A number of Kewaunee County residents plan to attend a meeting in Sturgeon Bay on Thursday in hopes of dissuading Door County officials from a plan to draw down the Forestville Dam for up to two years.

Several speakers on Tuesday urged the Kewaunee County Land & Water Conservation Committee to oppose the plan, saying contaminated soil now held back by the dam would add to pollution of the Ahnapee River downstream.

The Door County Land Conservation and Facilities & Parks committees plan to meet at 8:30 a.m. Thursday (Jan. 10) at the Door County Government Center, 421 Nebraska St., Sturgeon Bay, to make a joint recommendation about the draw-down plan to the full Door County Board.

A study released this summer found poor water quality with high levels of phosphorus, along with contaminated sediment, in the Forestville Millpond, and the committees concluded that a draw-down and possibly removing the dam would be more cost-effective than dredging.

Forestville Dam

But residents south of Forestville said the proposed solution would exacerbate water quality issues south of the dam.

“This dam has an important function, although not by design, in controlling polluted sediment and preventing them from reaching the Ahnapee River downstream as its winds through Kewaunee County,” southern Door resident Robert Sijgers told the Kewaunee County committee Tuesday. “During an extended draw-down or removal of the dam, all this sediment will build up year after year along the entire stretch of the river. In short, during an extended drawdown or removal of the dam, Door County’s problems are added to Kewaunee’s, which would add only further to the impaired status of the Ahnapee.”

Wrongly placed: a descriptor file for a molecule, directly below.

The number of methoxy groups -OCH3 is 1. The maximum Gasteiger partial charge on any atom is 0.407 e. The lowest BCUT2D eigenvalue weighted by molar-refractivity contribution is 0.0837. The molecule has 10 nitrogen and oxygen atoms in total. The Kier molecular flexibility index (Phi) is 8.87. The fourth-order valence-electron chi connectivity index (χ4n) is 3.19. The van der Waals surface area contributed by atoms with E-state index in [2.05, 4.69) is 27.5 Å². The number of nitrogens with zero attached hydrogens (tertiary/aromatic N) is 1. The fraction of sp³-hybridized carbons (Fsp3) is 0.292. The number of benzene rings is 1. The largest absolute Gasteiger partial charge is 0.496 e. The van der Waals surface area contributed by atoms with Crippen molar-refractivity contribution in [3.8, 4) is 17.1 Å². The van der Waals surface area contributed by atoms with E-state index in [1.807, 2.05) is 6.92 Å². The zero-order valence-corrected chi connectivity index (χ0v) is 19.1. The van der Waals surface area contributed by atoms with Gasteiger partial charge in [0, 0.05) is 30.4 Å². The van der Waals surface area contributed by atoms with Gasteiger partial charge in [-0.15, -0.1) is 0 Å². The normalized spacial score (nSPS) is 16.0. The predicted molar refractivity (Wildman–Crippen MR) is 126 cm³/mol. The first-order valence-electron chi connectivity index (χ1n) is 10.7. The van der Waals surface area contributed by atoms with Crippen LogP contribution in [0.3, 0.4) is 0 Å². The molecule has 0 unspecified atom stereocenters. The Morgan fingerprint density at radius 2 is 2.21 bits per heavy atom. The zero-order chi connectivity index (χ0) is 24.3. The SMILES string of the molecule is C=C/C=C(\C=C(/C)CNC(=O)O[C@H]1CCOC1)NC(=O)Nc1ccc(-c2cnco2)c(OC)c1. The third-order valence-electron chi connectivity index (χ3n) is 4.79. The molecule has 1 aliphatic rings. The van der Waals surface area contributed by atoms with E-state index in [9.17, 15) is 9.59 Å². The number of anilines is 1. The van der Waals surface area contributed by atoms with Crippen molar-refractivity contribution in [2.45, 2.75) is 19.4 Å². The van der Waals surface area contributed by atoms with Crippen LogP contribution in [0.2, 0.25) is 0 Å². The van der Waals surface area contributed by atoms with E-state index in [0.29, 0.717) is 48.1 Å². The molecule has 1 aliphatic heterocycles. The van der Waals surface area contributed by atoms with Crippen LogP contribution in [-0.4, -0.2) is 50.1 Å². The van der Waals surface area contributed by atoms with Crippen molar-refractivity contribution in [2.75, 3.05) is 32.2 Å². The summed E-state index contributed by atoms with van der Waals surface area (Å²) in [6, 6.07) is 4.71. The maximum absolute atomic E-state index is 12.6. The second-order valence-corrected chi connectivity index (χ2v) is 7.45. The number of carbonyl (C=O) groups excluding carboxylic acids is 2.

With the dam in place, officials can remove contaminated sediment as required, Sijgers said.

The Ahnapee River is on the federal government’s list of impaired or threatened waterways.

Nancy Utesch of the town of Pierce urged the Kewaunee County committee to get involved and oppose the Forestville proposal.

“If we’re trying to actual improve the conditions on the Ahnapee River, why would we allow Door County’s problems to be unplugged up there and sent down here?” Utesch said. “Why are we spending all these years doing a TMDL (total maximum daily load study) and having citizens do water testing for multiple years if we’re just willing to allow all of that sediment and that pollution from their problem to be uncorked and sent down our way?”